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Can you imagine if everyone were a little more humble? It would certainly be a nicer world if we were more willing to admit that we don’t know everything, that we have weaknesses and that we make mistakes.

It would be even better if we’d confess that we’re wrong and say we’re sorry more often. And it would be better yet if we always treated each other with respect and dignity. Like my Dad used to always say, “Be humble or be humbled.”

Why aren’t we more humble? It’s because of a basic flaw that we all seem to share – we’re too often preoccupied with ourselves. It’s part of the human condition. We come into the world totally dependent upon others for our survival and our comfort, and we begin thinking that everything revolves around us.

We also grow up in a society that reinforces this attitude by constantly reminding us to look out for “number one.” The problem with this is that if we all have a “me-first” mindset, we end up making life more difficult for others, and ultimately for ourselves.

Humility is too often portrayed as a weakness. Many people associate it with being meek and mild, even wimpy. But we have many examples from history that prove just the opposite. Humility is actually a sign of strength and some of our great leaders have proven it.

For hundreds of years in this country, self-centeredness and self-promotion were considered rude. In fact, they were appalling to most people. If you were good at something you kept quiet about it and let others sing your praises. That was the polite thing to do.

Both self-centeredness and gloating are on the increase. We’re much more likely to focus on, and glorify the “self” than we were a few decades back, and in many circles it’s become the norm.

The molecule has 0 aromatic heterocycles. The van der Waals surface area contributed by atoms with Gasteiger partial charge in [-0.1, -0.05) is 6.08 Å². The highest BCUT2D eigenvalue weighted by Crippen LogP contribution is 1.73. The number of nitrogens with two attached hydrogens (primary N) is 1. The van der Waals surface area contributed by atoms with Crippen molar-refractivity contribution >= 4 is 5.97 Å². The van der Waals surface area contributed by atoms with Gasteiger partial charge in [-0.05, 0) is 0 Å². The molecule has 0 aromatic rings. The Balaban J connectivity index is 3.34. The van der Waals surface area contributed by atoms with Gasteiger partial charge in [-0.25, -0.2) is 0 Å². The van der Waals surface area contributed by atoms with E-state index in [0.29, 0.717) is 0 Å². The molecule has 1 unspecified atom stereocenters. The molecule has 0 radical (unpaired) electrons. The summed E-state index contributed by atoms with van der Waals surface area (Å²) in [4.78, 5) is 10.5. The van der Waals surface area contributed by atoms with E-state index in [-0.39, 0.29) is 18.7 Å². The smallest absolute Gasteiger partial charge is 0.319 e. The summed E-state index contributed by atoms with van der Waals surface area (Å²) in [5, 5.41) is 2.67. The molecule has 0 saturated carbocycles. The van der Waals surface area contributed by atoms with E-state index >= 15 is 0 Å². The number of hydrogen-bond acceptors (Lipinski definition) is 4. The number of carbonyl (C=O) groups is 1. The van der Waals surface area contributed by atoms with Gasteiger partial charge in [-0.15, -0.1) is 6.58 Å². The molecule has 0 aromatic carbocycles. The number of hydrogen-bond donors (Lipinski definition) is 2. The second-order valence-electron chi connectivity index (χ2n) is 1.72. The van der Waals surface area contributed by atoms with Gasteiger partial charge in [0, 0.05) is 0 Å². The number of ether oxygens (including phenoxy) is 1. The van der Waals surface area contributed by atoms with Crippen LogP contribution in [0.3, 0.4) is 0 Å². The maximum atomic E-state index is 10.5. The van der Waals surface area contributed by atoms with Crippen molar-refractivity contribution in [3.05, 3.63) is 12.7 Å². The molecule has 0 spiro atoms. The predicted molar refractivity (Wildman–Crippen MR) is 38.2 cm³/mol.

How did this happen? I think too many people put much time and energy into discovering their real selves, and that it eventually led to “self-absorption” to the dead end of a narcissistic preoccupation with self.

Other factors that contributed to the disappearance of humility are proliferation of the media with reasons to glorify ourselves, brash messages from celebrities in the entertainment world, bragging and trash-talking by athletes and a new thrust in advertising urging us to worship the “self.”

Humility is not a sign of weakness but one of strength. People can be highly successful in any endeavor, be strong and effective leaders, and still remain humble. They may not appear on TV or in newspapers much, but we all know people like this. And we admire them.

Such people for me are my parents, several of my teachers, and hospice care providers. These are all people who have shown me that we don’t have to beat our own drums in order to accomplish something of significance.

What does humility look like? What do humble people do and what do they not do?

Humble people don’t think they know everything. Humble people don’t think they’re always right. Humble people don’t brag and pop off. Humble people don’t judge others.

My Dad was a master of quotes and whenever he noticed someone who lacked humility he would always say, “They are full of themselves,” or if they popped off too much, he would say, “There goes ole flannel mouth.” Dad used these as teaching moments for us in our behavior.

On the other hand, humble people treat each other with respect. Humble people are thankful and genuine. Humble people want to learn and become better. Four other qualities humble people demonstrate are patience, empathy, giving and forgiveness.

The truth is that none of us is without pride and none of us is completely humble. The real key is acknowledging this while working to reduce pride and grow in humility. I write about humility, not because I have it, but because I know I need to work on it. Life is a long lesson in humility.

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